Alice Anderson is a 47-year-old homeless woman who says she would rather die than face surgery to remove her gangrenous feet. If she doesn't have the operation, doctors say, she probably will not live much longer.

The dilemma faced by Anderson as well as the attorneys representing her and St. Elizabeths Hospital, where she is a patient, was spelled out yesterday in a hearing before three judges of the D.C. Court of Appeals.

The judges were considering an appeal by Anderson's court-appointed attorney of a decision Tuesday by D.C. Superior Court Judge Cheryl Long to appoint a guardian to make medical decisions for Anderson.

That decision was based on the Health Care Decisions Act, a District law that went into effect in October 1989. The D.C. Council passed the bill in response to situations similar to Anderson's in which health care decisions have to be made for those judged incompetent.

The appeals panel also was considering whether the guardian, Patrick J. O'Brien, could order the surgery performed. O'Brien told the court yesterday that he would order the surgery if given the chance.

The three-judge panel decided yesterday that the case should be returned to Long so she could consider an opinion by Howard University Hospital psychiatrist Alyce Gullattee that Anderson was competent to make her own medical decisions.

Anderson's lawyer, Darrel Parker, sought Gullattee's opinion after Long's ruling.

Long also will have to decide whether O'Brien can order the operation without first considering "substitute judgment" -- attempting to determine what Anderson would do if she were competent to make her own medical decisions.

Long is not alone. City officials and judges throughout the nation have grappled with how to provide medical care, including emergency surgery, to homeless people who do not want it. Many of these people are mentally ill, and some eventually are found to be incompetent to make decisions for themselves.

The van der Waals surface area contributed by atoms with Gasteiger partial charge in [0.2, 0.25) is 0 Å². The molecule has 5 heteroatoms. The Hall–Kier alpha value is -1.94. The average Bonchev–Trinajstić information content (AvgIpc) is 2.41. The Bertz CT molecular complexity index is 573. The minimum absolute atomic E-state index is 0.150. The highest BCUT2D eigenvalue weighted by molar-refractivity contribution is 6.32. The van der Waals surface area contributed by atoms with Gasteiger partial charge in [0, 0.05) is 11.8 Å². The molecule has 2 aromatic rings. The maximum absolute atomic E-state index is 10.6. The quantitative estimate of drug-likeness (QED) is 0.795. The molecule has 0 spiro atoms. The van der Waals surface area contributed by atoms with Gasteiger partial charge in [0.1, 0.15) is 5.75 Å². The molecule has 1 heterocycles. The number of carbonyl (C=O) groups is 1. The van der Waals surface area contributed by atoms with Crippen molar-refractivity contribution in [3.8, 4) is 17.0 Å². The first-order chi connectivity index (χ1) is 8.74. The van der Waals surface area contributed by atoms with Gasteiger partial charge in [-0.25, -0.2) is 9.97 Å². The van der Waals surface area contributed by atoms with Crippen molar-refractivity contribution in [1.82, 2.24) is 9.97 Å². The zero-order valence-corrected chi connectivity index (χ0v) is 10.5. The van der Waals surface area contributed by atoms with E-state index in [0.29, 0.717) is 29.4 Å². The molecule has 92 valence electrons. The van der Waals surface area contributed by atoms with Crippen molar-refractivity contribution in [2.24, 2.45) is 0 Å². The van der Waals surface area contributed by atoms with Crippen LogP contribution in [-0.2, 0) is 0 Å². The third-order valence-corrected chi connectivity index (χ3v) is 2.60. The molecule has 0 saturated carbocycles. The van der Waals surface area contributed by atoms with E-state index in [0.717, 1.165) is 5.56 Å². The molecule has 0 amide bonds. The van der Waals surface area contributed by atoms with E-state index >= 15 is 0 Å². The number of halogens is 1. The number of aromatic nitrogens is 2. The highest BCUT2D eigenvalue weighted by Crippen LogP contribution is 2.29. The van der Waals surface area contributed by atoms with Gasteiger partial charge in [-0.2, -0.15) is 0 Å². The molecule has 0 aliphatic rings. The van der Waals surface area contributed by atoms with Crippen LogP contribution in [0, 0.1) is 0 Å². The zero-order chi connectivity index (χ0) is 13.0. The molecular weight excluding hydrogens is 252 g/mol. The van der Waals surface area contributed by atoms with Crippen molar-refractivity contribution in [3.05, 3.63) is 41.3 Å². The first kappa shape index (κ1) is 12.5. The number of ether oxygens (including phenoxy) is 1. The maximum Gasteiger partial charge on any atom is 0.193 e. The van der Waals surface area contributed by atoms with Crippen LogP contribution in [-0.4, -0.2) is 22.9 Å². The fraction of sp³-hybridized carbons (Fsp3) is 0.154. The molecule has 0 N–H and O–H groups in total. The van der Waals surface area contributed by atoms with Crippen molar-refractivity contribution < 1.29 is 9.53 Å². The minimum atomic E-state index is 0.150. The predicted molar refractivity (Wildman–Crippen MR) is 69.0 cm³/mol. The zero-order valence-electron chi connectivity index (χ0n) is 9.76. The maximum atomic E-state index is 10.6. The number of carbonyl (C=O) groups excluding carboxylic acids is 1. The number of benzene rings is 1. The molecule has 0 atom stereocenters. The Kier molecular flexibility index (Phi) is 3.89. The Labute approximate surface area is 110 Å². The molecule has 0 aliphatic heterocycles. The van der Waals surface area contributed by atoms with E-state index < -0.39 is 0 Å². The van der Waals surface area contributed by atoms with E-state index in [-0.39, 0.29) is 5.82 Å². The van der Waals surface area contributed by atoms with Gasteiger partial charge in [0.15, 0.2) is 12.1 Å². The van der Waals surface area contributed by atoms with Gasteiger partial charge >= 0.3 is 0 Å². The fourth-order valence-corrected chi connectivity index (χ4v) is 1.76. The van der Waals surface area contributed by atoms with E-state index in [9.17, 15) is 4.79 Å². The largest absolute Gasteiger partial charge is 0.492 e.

Parker told the judges that nobody is certain that the woman now sedated at St. Elizabeths Hospital is really named Anderson, and whether anything else she has told officials concerning her personal life is accurate. But he is sure that she does not want the operation.

"I will not have my feet amputated because of the fact I believe my fate should be left up to God and not to surgeons," Parker quoted Anderson as telling him.

Appeals Court Judge Frank Schwelb said during the hearing, "What a staggering thought, to amputate the feet of someone who doesn't want it to happen."

O'Brien said in an interview that Anderson was found about two weeks ago near the Ellipse. He said that she was not wearing socks or shoes, and that the temperature that day was freezing.

He said she was taken to George Washington University Hospital, where she refused treatment for her feet, which showed signs of gangrene, tissue decay caused by a loss of blood supply. She was then transferred to St. Elizabeths for mental evaluation.

Court testimony indicated that the doctors at St. Elizabeths at first diagnosed Anderson as paranoid-schizophrenic. Later she was judged to have religious delusions.

Parker argued in court that William Daniels, a doctor at St. Elizabeths, could not accurately determine Anderson's condition because she refused to talk to him. Parker said Anderson viewed Daniels as an "antichrist" and part of a satanic conspiracy against her.

Daniels testified at an earlier hearing that surgery was necessary by Feb. 12 to avoid "more extensive amputation of the limbs, infection and quite probably death."

O'Brien told the court that he knew of no relatives or friends to ask about Anderson's feelings on surgery.

Late yesterday, Parker, O'Brien and Constance Tuck, the attorney for the hospital, waited for the appeals court decision in a hallway outside the courtroom.

"I've never had a case like this," O'Brien said. "I've never had to decide if someone should live or die."

"There are no winners in this one," said Parker, shaking his head. "If the courts are slow to make a final decision, she dies. If I win my case, she can elect to do nothing and she will die. If her guardian makes the decision, she becomes a homeless woman with no feet."